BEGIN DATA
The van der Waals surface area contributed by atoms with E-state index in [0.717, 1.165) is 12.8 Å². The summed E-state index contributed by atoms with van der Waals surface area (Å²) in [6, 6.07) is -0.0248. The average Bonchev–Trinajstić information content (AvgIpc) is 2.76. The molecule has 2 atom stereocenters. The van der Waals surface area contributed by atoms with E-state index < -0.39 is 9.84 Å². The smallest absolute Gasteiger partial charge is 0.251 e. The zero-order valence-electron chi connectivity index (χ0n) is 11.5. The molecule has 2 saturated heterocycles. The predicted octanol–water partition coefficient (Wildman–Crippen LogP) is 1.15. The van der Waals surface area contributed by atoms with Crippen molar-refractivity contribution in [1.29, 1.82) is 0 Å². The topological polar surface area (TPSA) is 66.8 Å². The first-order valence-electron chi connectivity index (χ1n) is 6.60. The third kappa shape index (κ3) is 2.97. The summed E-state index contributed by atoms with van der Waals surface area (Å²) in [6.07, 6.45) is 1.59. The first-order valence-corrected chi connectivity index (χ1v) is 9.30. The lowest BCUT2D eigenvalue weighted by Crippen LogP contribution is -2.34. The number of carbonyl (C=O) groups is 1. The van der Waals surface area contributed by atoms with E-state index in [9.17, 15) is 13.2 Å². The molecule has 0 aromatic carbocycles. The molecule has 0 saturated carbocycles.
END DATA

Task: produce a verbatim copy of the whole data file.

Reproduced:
The van der Waals surface area contributed by atoms with E-state index in [0.717, 1.165) is 12.8 Å². The summed E-state index contributed by atoms with van der Waals surface area (Å²) in [6, 6.07) is -0.0248. The average Bonchev–Trinajstić information content (AvgIpc) is 2.76. The molecule has 2 atom stereocenters. The van der Waals surface area contributed by atoms with E-state index < -0.39 is 9.84 Å². The smallest absolute Gasteiger partial charge is 0.251 e. The zero-order valence-electron chi connectivity index (χ0n) is 11.5. The molecule has 2 saturated heterocycles. The predicted octanol–water partition coefficient (Wildman–Crippen LogP) is 1.15. The van der Waals surface area contributed by atoms with Crippen molar-refractivity contribution in [1.29, 1.82) is 0 Å². The topological polar surface area (TPSA) is 66.8 Å². The first-order valence-electron chi connectivity index (χ1n) is 6.60. The third kappa shape index (κ3) is 2.97. The summed E-state index contributed by atoms with van der Waals surface area (Å²) in [6.07, 6.45) is 1.59. The first-order valence-corrected chi connectivity index (χ1v) is 9.30. The lowest BCUT2D eigenvalue weighted by Crippen LogP contribution is -2.34. The number of carbonyl (C=O) groups is 1. The van der Waals surface area contributed by atoms with E-state index in [9.17, 15) is 13.2 Å². The molecule has 0 aromatic carbocycles. The molecule has 0 saturated carbocycles.